Food safety is one of the most serious concerns. As manual testing of every jar or bottle isn’t feasible, researchers at MIT have found a way to check the contamination of food using RFID (Radio-Frequency Identification) tags. With this technology, they can check many items instantly, and from a distance.
The RFID system uses a tiny antenna embedded in a sticker or label that is supplied by radio waves at a particular frequency. When the RFID tag receives a signalof 950 MHz frequency sent by a transceiver, it re-transmits a slightly different signal identifying itself. It is interesting to devise a tech that allows the Items to announce themselves. Apart from the actual information-bearing data, the return signal isinfluenced by the actual contents inside the jars. It is because the radiosignals have to pass through the food item. For instance, one jar full of pizza sauce and another full of jalapenos would generate different signal profiles. In fact, safe to consume food and contaminated one will also have different signal behavior. An untouched jar of baby food would produce different signal profile compared with one contaminated with melamine.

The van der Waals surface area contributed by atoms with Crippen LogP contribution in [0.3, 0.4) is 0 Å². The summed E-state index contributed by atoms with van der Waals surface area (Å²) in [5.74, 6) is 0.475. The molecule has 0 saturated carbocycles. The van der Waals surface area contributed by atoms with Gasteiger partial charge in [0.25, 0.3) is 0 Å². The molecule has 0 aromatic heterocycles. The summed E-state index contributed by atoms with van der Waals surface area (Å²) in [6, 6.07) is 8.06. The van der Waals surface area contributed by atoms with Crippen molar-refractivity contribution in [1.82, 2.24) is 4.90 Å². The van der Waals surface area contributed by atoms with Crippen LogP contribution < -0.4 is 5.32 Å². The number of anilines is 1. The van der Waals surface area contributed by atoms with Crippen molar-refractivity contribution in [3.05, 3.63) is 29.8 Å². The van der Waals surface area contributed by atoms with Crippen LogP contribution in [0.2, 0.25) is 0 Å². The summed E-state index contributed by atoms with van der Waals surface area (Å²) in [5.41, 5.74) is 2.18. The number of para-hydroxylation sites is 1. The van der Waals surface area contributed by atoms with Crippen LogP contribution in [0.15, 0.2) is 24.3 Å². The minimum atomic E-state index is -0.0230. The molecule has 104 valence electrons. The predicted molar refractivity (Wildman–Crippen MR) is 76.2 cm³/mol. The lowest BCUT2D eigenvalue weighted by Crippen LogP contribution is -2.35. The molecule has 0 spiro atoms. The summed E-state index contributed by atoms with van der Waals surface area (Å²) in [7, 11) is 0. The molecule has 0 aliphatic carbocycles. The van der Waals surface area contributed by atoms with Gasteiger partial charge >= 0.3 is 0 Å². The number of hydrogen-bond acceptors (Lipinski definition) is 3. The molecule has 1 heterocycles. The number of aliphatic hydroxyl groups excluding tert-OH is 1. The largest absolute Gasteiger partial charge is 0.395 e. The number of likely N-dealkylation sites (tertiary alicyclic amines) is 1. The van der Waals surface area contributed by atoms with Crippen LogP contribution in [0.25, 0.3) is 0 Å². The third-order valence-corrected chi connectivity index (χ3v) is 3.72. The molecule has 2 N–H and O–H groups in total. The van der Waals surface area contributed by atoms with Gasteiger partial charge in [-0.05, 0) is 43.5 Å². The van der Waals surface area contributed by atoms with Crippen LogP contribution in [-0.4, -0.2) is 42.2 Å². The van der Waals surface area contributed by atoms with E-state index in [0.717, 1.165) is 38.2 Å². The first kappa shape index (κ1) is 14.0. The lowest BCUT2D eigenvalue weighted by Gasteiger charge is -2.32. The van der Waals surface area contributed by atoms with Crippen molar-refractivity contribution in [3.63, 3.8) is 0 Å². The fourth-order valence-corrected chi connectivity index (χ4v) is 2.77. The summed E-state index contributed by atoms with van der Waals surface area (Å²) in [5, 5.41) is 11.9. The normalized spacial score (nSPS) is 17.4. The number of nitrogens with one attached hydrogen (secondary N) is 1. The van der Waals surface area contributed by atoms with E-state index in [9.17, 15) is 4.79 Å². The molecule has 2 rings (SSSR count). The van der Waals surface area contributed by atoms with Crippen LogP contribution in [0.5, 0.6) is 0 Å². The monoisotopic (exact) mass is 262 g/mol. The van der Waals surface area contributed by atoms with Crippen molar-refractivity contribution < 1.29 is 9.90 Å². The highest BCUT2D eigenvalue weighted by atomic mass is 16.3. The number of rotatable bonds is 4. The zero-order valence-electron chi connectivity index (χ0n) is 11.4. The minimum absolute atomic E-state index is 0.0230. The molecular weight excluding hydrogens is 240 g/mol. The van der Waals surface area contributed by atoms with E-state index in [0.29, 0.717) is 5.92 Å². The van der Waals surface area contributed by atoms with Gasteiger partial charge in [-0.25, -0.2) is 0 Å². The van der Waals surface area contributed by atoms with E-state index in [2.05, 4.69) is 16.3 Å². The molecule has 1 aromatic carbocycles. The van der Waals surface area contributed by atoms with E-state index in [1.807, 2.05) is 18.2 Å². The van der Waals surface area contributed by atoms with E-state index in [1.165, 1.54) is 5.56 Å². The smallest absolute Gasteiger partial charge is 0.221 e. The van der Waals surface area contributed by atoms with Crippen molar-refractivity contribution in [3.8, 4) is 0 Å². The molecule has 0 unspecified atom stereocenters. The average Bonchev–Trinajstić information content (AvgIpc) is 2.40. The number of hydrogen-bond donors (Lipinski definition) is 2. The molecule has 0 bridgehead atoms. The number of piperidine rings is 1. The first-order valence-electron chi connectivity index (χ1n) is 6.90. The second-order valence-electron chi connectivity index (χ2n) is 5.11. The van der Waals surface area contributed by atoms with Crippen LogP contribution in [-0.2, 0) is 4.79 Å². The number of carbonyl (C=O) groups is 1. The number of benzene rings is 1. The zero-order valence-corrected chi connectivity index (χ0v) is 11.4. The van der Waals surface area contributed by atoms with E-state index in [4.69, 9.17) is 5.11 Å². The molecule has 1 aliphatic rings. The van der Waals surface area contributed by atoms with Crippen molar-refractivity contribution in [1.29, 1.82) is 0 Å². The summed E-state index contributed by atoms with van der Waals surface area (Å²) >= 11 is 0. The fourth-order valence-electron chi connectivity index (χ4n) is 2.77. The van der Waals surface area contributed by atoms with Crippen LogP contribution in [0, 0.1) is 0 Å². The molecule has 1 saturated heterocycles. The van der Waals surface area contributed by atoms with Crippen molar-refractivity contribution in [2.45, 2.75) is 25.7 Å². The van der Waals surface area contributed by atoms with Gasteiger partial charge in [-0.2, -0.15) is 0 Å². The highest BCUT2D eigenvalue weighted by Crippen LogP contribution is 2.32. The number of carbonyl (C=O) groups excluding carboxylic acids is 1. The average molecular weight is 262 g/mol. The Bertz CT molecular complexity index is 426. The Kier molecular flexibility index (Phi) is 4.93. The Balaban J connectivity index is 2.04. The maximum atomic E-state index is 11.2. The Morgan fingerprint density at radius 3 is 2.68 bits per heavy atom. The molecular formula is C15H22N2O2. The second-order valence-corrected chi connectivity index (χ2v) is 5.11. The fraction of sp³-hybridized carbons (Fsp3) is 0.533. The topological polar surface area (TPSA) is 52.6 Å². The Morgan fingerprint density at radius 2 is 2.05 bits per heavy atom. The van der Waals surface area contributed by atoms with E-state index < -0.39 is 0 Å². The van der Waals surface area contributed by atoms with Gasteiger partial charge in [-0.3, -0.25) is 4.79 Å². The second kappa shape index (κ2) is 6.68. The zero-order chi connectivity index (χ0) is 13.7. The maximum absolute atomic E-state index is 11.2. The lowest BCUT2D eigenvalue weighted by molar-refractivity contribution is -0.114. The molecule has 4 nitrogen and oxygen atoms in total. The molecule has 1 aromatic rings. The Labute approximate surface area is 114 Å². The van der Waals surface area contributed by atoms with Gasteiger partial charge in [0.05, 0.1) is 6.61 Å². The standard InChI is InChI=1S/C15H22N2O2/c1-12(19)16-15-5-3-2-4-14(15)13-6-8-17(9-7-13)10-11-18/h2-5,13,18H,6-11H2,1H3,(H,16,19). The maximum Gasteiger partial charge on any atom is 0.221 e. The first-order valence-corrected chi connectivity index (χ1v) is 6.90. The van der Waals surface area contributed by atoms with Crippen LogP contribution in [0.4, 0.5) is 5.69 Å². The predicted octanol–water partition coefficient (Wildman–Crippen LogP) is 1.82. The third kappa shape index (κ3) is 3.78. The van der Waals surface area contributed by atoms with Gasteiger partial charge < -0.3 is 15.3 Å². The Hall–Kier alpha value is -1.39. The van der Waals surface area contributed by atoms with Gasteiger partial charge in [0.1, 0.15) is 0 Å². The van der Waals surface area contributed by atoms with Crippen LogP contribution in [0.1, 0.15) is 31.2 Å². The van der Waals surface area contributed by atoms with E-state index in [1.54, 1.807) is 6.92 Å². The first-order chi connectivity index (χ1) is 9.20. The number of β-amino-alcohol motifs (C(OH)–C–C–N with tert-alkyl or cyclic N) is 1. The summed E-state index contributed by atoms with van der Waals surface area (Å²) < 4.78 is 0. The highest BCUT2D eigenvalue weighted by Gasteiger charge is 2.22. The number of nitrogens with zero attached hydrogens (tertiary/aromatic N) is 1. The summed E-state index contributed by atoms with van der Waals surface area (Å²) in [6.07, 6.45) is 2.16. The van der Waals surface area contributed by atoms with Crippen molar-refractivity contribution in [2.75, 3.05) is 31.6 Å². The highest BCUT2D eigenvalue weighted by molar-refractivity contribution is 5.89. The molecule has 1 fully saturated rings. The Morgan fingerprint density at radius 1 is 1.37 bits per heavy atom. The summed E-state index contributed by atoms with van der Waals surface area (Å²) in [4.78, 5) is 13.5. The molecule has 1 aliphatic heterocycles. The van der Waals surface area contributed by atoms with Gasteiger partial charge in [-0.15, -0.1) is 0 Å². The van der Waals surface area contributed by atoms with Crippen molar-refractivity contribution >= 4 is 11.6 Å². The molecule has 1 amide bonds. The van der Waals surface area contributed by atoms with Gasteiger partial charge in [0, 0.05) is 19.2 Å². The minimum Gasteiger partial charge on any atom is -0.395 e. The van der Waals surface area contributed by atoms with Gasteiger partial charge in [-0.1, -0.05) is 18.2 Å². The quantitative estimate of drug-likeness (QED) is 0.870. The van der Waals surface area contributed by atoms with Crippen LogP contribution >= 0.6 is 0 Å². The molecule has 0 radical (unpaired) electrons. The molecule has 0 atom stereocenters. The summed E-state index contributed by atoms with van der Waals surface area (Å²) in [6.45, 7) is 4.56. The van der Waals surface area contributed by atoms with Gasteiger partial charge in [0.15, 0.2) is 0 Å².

“It’s almost like we have transformed cheap RFIDs into tiny radio frequency spectroscopes,” said FadelAdib, co-author of the research paper detailing the new system. The system, called RFIQ is right now capable of distinguishing between pure and melamine-contaminated baby food. The future goal of the researchers is to apply it to many other products.